Imaging opens possibilities both to target and to evaluate nutrition in critical illness
© Rooyackers and Wernerman; licensee BioMed Central Ltd. 2014
Published: 21 May 2014
Recently, a number of clinical trials have investigated the effect of nutrition in critical illness [1–4]. The results have been confusing rather than clarifying. Obviously there are difficulties in defining whether or not a specific patient is at a nutritional risk and also what should be the nutritional target in the early course of critical illness. The step from a nutritional intervention in the ICU to mortality outcomes is just too big and there is no well-known underlying mechanism. Not surprisingly, there are no prospective randomised studies demonstrating survival advantages in relation to nutrition.
Abdominal computed tomography scans, performed for other purposes, have been utilised in oncological patients to diagnose sarcopenia and to demonstrate the progress of sarcopenia over time [13, 14]. This concept is now transferred to critically ill patients in the ICU [15, 16], and in a recent report Weijs and colleagues reported a predictive value of sarcopenia during the ICU stay . In a subgroup within the Early Parenteral Nutrition Completing Enteral Nutrition in Adult Critically Ill Patients study, computed tomography scanning of the leg and abdomen was also used to assess the temporal loss of muscle tissue . Within that study the losses of leg muscle in repeated measurements were demonstrated to be useful to evaluate a nutritional intervention. The possibility to include objective measurements related to muscle wasting that are possible to handle in everyday clinical practice is an advancement in critical care medicine that should not be underestimated.
The limitation in using computed tomography scans in clinical practice today is that it involves patient transportation, which may involve medical risks and use of resources. Another track involving imaging and estimation of skeletal muscle mass, which easily can be brought to the bedside, is the use of ultrasound. Several investigators have demonstrated the use of ultrasound to monitor sarcopenia in critically ill patients over time . In a recent study, ICU patients were investigated with repeated ultrasound assessment of leg muscle . A relation between the severity of illness and the extent of the shrinkage of muscle cross-sectional area was reported. In addition, the report included biochemical data for protein content and protein kinetics in subgroups of patients in pllel to the imaging data. Although the report did not include any linking of the imaging by ultrasound to the biochemical alterations in skeletal muscle, which reflects the mechanisms behind the rather aggressive muscle depletion often seen in critical illness, the effort to present measurements obtainable on an everyday clinical basis to underlying mechanistic data is a conceptual breakthrough.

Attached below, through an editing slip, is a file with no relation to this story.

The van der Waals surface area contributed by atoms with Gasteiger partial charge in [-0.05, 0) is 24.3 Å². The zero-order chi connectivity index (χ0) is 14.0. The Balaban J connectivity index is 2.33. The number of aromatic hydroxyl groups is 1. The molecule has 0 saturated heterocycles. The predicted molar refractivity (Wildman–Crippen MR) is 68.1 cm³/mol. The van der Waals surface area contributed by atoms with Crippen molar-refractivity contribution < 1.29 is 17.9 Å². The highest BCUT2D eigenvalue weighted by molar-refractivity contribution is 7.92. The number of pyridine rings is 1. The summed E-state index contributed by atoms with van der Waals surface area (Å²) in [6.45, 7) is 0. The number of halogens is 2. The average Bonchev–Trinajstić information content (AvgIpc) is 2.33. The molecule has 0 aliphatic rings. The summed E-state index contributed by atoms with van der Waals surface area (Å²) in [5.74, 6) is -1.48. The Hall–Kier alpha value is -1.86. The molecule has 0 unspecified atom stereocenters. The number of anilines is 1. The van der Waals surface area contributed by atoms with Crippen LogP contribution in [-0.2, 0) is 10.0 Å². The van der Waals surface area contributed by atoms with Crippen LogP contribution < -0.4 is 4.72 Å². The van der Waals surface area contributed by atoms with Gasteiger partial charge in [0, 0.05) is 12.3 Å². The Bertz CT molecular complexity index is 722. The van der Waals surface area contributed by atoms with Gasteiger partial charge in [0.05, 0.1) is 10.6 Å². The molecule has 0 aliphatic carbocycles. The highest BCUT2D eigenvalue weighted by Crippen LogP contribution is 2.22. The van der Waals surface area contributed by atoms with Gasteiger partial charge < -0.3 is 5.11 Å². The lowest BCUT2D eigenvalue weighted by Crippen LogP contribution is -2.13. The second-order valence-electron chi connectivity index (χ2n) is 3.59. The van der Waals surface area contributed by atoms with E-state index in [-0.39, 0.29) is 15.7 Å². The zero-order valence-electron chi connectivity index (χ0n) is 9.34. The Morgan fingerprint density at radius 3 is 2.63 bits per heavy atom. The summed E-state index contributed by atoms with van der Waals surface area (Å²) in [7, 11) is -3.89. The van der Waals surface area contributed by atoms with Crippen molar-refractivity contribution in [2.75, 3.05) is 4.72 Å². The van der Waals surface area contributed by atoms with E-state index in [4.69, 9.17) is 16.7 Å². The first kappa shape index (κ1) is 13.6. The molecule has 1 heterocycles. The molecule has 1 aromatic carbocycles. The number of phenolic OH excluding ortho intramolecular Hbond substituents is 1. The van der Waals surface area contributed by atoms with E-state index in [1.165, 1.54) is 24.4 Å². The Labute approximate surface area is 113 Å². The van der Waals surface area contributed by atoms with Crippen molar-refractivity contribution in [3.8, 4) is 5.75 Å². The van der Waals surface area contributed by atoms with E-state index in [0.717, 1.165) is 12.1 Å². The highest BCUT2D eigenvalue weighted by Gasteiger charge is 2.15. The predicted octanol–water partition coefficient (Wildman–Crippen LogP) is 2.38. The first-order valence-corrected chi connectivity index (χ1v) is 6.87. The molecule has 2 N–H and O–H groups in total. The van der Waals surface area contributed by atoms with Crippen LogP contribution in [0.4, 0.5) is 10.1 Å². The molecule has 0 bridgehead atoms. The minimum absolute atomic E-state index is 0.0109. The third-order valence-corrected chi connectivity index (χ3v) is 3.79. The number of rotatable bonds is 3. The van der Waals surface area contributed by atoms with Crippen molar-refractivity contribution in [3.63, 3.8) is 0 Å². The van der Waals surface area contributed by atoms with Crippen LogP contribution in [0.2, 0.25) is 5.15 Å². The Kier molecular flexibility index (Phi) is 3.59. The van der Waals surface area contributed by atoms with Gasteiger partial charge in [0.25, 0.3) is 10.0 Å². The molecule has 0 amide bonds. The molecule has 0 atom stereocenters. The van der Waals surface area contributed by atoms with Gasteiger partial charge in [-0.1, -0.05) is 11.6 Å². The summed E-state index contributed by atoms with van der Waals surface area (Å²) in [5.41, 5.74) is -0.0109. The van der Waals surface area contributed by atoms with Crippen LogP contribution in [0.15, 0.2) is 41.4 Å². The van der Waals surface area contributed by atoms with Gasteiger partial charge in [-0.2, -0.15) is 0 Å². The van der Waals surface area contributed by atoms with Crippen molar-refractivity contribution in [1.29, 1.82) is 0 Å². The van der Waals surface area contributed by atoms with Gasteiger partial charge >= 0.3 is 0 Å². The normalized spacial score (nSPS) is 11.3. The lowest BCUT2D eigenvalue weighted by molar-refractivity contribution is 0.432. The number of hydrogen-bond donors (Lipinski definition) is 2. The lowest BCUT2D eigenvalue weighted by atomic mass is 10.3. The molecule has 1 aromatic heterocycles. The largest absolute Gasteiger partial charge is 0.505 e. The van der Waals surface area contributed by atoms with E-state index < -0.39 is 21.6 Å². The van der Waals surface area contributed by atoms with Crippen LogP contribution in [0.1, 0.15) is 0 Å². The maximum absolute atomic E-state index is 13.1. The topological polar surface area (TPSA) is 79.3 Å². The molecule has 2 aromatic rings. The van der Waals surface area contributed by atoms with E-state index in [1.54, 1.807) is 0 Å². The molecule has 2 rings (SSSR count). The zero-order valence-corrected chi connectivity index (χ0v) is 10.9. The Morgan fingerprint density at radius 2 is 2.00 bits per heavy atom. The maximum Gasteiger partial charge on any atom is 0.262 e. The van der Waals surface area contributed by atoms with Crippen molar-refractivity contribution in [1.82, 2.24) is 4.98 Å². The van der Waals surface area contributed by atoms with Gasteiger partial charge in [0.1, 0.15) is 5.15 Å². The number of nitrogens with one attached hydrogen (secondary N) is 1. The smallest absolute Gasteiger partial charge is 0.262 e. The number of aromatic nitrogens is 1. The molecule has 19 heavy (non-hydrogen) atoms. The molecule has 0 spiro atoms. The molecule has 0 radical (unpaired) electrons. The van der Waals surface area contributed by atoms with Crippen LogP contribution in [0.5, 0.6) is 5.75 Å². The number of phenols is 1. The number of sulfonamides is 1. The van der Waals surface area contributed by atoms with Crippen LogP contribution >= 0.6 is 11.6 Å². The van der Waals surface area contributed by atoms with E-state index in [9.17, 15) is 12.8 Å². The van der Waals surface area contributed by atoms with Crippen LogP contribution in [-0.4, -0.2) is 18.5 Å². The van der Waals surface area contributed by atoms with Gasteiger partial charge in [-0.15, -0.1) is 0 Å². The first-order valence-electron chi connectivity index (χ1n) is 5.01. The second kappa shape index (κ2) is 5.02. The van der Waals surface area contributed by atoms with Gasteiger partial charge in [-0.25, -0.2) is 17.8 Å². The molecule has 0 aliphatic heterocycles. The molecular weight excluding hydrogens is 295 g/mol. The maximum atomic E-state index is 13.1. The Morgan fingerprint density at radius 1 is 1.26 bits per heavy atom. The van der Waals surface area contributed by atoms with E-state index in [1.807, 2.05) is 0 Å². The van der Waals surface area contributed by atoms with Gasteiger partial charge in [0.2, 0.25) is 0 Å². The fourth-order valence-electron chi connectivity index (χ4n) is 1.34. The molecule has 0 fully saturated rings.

Today there are every few studies in which post-ICU muscle function is evaluated. Interesting pilot studies are at hand , but the limitation is often the difficulty to recruit a representative sample. There is an evolving literature over post-ICU quality of life in general, usually relying upon questionnaires that are well validated [27, 28]. Again, the limitation is most often the difficulty to recruit representative samples. Nevertheless, awareness of the difficulties involved means that the accuracy of results is improving over time. Imaging may be helpful in bridging the clinical finding during the ICU stay to functional status post-ICU. The link between sarcopenia during the ICU stay as a possible reflection of malnutrition and mortality outcome presented by Weijs and colleagues is a promising example in this direction .
The authors would like to acknowledge the support by grants from the Swedish Medical Research Council (projects 04210 and 14244) and the Country Council of Stockholm (projects 502033 and 511126), and the contributions from our entire working group described in detail online (http://www.icu-metabolism.se).
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